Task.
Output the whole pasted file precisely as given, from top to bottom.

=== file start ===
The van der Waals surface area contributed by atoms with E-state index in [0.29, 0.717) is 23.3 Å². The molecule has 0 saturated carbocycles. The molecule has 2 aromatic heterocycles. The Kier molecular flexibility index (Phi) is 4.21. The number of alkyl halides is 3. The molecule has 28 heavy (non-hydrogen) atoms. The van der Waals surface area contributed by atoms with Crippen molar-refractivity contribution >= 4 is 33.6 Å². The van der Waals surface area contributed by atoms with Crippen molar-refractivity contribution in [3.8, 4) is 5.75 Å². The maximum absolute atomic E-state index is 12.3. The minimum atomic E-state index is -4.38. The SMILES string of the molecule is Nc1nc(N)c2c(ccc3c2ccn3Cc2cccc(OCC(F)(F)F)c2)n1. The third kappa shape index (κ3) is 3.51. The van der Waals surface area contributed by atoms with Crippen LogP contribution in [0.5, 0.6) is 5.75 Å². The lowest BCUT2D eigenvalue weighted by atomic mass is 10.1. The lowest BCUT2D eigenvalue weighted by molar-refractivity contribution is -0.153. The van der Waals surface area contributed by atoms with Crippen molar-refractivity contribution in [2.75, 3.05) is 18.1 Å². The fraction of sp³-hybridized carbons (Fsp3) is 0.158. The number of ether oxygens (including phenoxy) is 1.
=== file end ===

The van der Waals surface area contributed by atoms with E-state index in [0.29, 0.717) is 23.3 Å². The molecule has 0 saturated carbocycles. The molecule has 2 aromatic heterocycles. The Kier molecular flexibility index (Phi) is 4.21. The number of alkyl halides is 3. The molecule has 28 heavy (non-hydrogen) atoms. The van der Waals surface area contributed by atoms with Crippen molar-refractivity contribution >= 4 is 33.6 Å². The van der Waals surface area contributed by atoms with Crippen molar-refractivity contribution in [3.8, 4) is 5.75 Å². The maximum absolute atomic E-state index is 12.3. The minimum atomic E-state index is -4.38. The SMILES string of the molecule is Nc1nc(N)c2c(ccc3c2ccn3Cc2cccc(OCC(F)(F)F)c2)n1. The third kappa shape index (κ3) is 3.51. The van der Waals surface area contributed by atoms with Crippen LogP contribution in [0.5, 0.6) is 5.75 Å². The lowest BCUT2D eigenvalue weighted by atomic mass is 10.1. The lowest BCUT2D eigenvalue weighted by molar-refractivity contribution is -0.153. The van der Waals surface area contributed by atoms with Crippen molar-refractivity contribution in [2.75, 3.05) is 18.1 Å². The fraction of sp³-hybridized carbons (Fsp3) is 0.158. The number of ether oxygens (including phenoxy) is 1.